City chilly over AWG treatment

Kenai council wants permanent benefits from city's investment in Games

Posted: Wednesday, December 15, 2004

Representatives from the Arctic Winter Games got a somewhat chilly reception Monday evening from Kenai City Council members during a joint work session to discuss improvement plans for the Kenai Multipurpose Facility.

Apparently frustrated that a federal funding request by the Games host society for major upgrades at the facility had fallen through, council member Joe Moore had a testy exchange with Games host society members following a report on proposed upgrades needed to bring the Kenai ice rink up to AWG standards.

"I'm really disappointed," Moore said. "I don't think you're doing a single thing for the city of Kenai."

Moore's comments came following a presentation from host society sports director Chris Hayes outlining upgrades the host society believes are doable under current funding limitations. Those upgrades include bringing in trailers for use as shower facilities, office space and additional team rooms at the rink, as well as building additional permanent team rooms. In addition, Hayes proposed using large tents to provide shelter and using forced-air heaters to keep spectators and players warm.

The facility currently is scheduled to be used as a venue for both ice hockey and speed skating during the weeklong event.

Moore said he was concerned that once the Games are over, the city will not be left with any permanent legacy items. He said the proposal is similar to a worst-case scenario he outlined early in the process.

"My comment about blue tarps and Atco trailers is coming true," he said.

The proposed upgrades fall far short of an earlier proposal that would have fully enclosed the currently open facility - at a cost of more than $1 million.

However, that plan was contingent upon the federal funds coming though. Host society President Dale Bagley appeared frustrated with Moore's comments in light of the fact that the Games does not have the budget to fund major upgrades at Kenai's facility.

"Do you want more money?" he asked Moore.

"Yeah," Moore replied.

"How much do you want, Joe?" asked Games Revenue Director Bill Popp.

"One point seven million," Moore said.

"Not going to happen," Popp said.

Kenai Mayor Pat Porter said Moore's sentiments reflect a feeling on the council that Kenai is not going to get much return on its investment in the Games, which includes more than $200,000 in contributions and in-kind services - much of which comes from the city letting the Games use its PRISM center as a headquarters.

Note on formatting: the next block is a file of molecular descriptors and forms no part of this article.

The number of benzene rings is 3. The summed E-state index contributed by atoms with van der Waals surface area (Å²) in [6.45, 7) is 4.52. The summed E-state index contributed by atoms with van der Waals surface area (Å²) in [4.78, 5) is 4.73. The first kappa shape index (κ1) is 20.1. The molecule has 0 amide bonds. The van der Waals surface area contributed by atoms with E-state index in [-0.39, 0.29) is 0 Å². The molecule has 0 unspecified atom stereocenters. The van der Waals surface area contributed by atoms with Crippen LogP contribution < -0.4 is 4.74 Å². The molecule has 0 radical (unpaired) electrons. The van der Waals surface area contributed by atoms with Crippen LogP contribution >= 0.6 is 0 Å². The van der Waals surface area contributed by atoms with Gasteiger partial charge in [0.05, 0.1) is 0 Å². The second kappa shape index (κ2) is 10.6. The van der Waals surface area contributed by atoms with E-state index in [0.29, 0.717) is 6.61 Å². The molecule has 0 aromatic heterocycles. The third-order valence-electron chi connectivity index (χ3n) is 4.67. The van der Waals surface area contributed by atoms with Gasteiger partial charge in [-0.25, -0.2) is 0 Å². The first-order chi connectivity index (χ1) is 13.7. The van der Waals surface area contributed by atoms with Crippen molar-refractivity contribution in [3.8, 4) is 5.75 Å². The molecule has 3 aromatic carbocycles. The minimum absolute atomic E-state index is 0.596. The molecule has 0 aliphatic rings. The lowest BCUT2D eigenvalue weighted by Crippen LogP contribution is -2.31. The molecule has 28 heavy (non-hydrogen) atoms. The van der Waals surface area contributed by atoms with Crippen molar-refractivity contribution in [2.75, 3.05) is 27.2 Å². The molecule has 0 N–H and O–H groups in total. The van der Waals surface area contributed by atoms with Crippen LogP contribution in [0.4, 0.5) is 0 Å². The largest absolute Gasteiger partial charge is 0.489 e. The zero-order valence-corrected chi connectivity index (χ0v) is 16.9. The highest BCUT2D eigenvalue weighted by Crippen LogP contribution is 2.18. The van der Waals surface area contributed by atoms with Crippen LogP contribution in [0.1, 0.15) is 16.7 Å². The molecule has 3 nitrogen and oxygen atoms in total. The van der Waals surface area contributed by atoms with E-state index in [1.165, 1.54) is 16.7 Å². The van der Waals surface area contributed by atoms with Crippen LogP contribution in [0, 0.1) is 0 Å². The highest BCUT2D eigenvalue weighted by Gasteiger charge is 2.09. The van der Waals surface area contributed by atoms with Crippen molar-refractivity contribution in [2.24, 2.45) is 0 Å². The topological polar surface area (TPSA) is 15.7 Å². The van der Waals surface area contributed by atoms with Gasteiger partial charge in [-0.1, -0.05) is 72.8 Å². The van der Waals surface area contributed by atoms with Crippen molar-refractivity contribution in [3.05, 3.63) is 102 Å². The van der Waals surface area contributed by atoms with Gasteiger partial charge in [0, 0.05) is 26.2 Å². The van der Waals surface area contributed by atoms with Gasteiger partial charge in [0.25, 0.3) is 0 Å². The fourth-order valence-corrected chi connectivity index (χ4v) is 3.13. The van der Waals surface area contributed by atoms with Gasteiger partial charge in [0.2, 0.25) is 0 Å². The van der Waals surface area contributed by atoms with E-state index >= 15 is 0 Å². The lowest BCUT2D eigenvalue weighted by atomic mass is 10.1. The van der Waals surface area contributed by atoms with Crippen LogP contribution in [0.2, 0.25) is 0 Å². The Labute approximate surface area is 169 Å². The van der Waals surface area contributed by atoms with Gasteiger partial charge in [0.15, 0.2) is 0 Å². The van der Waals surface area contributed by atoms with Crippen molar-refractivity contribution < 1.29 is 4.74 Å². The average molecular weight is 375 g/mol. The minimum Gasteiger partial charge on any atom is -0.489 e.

"I think they're beginning to feel like they're the stepchild," Porter said.

She said she is worried that once the games are over, nothing will be left in town to show for it.

Popp pointed out that Kenai is actually getting more money for improvements than Soldotna is.

However, Soldotna's im-provements will come in the form of a new marquee, scoreboard and entrance at the Soldotna Sports Center - items which will remain after the Games are over.

Host society Facilities Director Andrew Carmichael said bickering over who gets what isn't in keeping with the spirit of the Games. He pointed out that simply bringing the international sporting and cultural event to the central Kenai Peninsula is the reason for hosting the Games.

"That is the true legacy," he said.

After clearing the air on the issue of long-term improvements, host society and city officials agreed to try and find an alternative that will benefit both parties.

Following the meeting, Bagley said a proposal for upgrades at the facility will have to go before the full Games board, after which Games representatives will return to the city with a proposal. That proposal likely will come in January. The city will then have to sign off on any improvements to be made to its facility.

As it stands now, the most likely improvements will include some combination of using trailers and installing permanent team rooms, lighting and upgraded bathroom facilities. It's still possible that additional items - such as security cameras, a sprinkler system, bleachers, radiant heating, fire alarms, and a fourth wall - could be forthcoming.

"We'll put together a proposal and present it to you," Bagley said.

Porter thanked the representatives for attending the meeting and said she was appreciative of their efforts. The 2006 Arctic Winter Games are just 446 days away.

"We'll look forward to hearing back from you," she said.

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